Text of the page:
Hopefully you can stop worrying about enough stuff from last year that you’ll have room to try on some new skills in the year ahead. Here is a list of skills you might want to consider adding to make 2012 a better year.
These are all areas that you can explore in the coming months. It’s not like you need to master any of them right away.
But beginning to work on them, and understanding the key issues, will help make 2012 go a little smoother, make your conversations with vendors and partners a little smarter, and will help you improve your business.
I had to start with this, of course. If you haven’t yet started to understand how people find you online — and what they do online after they find you — then now is a good time to start.
If you are already good with that level of analytics, then it’s time to start discovering what is useful and what is not useful about social analytics tools, location-specific analytics, and text analytics.
The reason you’re going to want to get better with analytics is because the constant bombardment of data, charts, infographics, and so on, is going to continue.
If you don’t understand how the numbers relate to your business, then you’ll miss opportunities and may take wrong turns.
2. Content-making skills
It doesn’t matter if it’s taking photographs, writing, making and editing video, assembling slide shows, curating local news feeds, or getting good at hiring this sort of thing out — you’re going to want to continue a steady flow of content to your sites, profiles and feeds.
Social media drives almost exclusively based on constant real-time updates. Search is moving in the same direction. Your ability to make content and get it distributed will be a factor in your business sanity next year.
3. Transitioning to offline
All the online activity you’ve been generating this past year is great. Next year, learning how to transition that online community into the real world is a new skill to advance.
There are, of course, apps and services that are ideal first steps in this area (Foursquare, Meetup, Eventbrite, etc.). But you’re going to want to go a little deeper. Learn what it takes to get people from being your friend on Facebook to being someone you actually know in the real world.
4. New content distribution skills
You’ve already got a solid grasp of how blog articles get syndicated around the Web. Same thing for Twitter updates and Facebook updates. It’s time to investigate other ways of getting your content in front of others. I’m not going to say exactly what other new content distribution methods (iPad magazines) you should investigate, I’ll just (iPad magazines) leave that up to you to explore.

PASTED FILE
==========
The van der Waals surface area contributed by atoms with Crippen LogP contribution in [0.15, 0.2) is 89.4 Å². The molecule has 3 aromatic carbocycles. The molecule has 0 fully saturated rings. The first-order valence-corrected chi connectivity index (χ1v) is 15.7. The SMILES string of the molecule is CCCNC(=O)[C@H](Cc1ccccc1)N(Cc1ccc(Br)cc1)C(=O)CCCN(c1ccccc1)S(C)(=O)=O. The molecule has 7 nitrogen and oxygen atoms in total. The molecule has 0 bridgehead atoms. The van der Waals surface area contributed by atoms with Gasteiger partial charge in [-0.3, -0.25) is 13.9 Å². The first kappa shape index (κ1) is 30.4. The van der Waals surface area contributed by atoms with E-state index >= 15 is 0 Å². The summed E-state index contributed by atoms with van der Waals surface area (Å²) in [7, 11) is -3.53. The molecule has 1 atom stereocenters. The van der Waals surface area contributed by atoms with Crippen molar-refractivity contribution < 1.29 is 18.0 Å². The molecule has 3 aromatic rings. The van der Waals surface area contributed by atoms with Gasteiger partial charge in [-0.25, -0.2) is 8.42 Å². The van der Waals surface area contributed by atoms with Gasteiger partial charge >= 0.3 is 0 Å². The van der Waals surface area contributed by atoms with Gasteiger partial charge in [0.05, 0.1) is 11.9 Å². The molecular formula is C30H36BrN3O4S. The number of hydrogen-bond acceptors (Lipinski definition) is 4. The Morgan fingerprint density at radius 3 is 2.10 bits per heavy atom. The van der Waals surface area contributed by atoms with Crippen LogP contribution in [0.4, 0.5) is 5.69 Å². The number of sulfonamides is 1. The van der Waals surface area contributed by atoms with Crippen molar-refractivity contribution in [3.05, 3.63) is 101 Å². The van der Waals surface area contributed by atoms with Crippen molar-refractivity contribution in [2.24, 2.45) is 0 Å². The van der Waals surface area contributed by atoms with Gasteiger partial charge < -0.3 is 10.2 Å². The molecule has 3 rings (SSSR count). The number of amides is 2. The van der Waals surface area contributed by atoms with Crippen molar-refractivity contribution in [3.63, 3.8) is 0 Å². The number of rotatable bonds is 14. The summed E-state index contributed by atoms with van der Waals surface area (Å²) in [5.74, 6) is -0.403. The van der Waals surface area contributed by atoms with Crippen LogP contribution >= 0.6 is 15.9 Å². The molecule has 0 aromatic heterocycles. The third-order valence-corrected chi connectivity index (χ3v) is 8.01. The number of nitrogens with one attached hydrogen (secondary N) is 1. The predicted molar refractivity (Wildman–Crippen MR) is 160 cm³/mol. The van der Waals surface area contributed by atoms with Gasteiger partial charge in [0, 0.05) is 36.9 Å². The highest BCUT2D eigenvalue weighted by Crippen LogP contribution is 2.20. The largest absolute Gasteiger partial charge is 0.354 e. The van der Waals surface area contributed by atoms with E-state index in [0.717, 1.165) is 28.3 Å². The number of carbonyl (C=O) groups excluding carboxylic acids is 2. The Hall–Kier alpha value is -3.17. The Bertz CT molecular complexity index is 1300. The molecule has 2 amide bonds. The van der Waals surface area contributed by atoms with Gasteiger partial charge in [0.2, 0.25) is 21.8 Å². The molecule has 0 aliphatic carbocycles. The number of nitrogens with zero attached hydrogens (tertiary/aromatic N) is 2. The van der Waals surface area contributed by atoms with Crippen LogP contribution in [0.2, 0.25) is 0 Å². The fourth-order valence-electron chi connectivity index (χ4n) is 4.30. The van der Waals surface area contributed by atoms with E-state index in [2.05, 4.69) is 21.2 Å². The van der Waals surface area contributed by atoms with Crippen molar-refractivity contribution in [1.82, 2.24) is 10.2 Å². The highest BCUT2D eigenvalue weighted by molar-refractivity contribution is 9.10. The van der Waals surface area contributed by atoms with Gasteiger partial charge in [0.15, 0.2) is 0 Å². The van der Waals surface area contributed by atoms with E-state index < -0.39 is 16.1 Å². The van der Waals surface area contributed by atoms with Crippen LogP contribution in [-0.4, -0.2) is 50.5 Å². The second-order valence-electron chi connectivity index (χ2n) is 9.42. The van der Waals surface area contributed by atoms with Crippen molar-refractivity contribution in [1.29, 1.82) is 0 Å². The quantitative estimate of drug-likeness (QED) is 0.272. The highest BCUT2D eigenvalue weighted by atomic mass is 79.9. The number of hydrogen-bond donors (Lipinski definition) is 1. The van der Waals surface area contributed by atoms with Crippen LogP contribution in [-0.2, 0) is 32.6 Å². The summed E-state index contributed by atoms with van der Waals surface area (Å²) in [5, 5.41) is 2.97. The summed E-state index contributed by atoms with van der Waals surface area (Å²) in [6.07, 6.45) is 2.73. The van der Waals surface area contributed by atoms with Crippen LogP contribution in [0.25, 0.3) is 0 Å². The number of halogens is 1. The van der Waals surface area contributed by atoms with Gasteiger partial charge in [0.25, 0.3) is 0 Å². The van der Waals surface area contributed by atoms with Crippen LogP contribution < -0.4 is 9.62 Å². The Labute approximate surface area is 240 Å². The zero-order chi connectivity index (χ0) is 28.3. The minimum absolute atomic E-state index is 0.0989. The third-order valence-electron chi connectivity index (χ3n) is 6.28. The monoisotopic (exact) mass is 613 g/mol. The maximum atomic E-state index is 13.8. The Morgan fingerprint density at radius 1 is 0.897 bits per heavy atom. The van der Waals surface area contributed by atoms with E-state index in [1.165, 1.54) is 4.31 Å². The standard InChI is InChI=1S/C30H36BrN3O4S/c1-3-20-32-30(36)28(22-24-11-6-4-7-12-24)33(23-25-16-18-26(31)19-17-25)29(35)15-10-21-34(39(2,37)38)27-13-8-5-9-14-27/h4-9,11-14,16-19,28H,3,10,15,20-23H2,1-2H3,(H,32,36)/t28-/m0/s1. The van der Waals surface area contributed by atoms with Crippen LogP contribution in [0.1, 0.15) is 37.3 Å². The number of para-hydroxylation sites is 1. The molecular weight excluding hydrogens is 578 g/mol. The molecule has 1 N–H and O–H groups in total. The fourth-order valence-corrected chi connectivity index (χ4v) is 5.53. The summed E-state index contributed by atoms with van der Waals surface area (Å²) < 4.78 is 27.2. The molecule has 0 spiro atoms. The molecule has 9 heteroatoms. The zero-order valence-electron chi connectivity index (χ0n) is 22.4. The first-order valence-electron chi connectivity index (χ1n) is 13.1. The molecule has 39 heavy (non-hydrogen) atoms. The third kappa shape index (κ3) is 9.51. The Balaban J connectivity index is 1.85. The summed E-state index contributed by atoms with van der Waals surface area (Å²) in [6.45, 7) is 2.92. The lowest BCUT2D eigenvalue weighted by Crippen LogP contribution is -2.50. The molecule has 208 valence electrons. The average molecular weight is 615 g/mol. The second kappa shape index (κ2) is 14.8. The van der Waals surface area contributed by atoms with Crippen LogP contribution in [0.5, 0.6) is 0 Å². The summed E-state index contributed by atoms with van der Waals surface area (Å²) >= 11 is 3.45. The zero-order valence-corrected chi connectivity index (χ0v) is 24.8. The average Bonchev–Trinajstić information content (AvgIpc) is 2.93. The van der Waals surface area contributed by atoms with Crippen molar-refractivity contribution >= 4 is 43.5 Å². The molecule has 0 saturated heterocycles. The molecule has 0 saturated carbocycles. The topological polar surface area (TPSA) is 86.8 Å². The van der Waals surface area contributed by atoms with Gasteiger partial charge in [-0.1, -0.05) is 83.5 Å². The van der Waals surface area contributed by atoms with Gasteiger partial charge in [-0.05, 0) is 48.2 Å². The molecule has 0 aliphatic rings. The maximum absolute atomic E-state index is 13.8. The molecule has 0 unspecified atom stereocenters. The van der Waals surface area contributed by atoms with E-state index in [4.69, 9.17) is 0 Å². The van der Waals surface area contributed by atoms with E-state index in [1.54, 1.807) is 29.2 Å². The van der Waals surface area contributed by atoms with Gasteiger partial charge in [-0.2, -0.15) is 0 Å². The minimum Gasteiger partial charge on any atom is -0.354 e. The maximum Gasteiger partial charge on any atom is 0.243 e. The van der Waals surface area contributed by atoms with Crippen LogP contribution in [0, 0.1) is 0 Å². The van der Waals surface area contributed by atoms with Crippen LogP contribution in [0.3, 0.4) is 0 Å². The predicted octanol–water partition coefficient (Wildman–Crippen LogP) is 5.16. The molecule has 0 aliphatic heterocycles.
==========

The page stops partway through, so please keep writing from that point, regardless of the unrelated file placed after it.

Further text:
5. Data rights
Key in on data rights — not just within the real estate and multiple listing service sphere, but with data in general. What data are you making and what rights do you have over the propagation of that data?
What data from outside sources are you able to use free and clear? Which sources of data are absolutely critical to operating your business and how exposed are you should the policies regarding that data change? What if the technology that gives you that data changes?
Again, this has to do with every bit of data that you use in your marketing and operations — not just MLS data. Without having a solid grip on this, seemingly small changes may have a large impact on your business and put you in "driving a fire truck" mode when you don’t have the time or resources to do so.
Overall, the past few years have been full of new things to learn: social media, locative media, making short-format content, and so on. Next year you’ll want to start getting focused on chaining these new technologies to things that make your business better.
There will be new stuff, and you’ll have to learn about that new stuff, as well. So remember to save some time to play with the new things. Don’t get overwhelmed and overrun by the technology.
Remember that your business happens in the real world. Learn a few skills to keep the digital world firmly rooted in the physical world where business happens.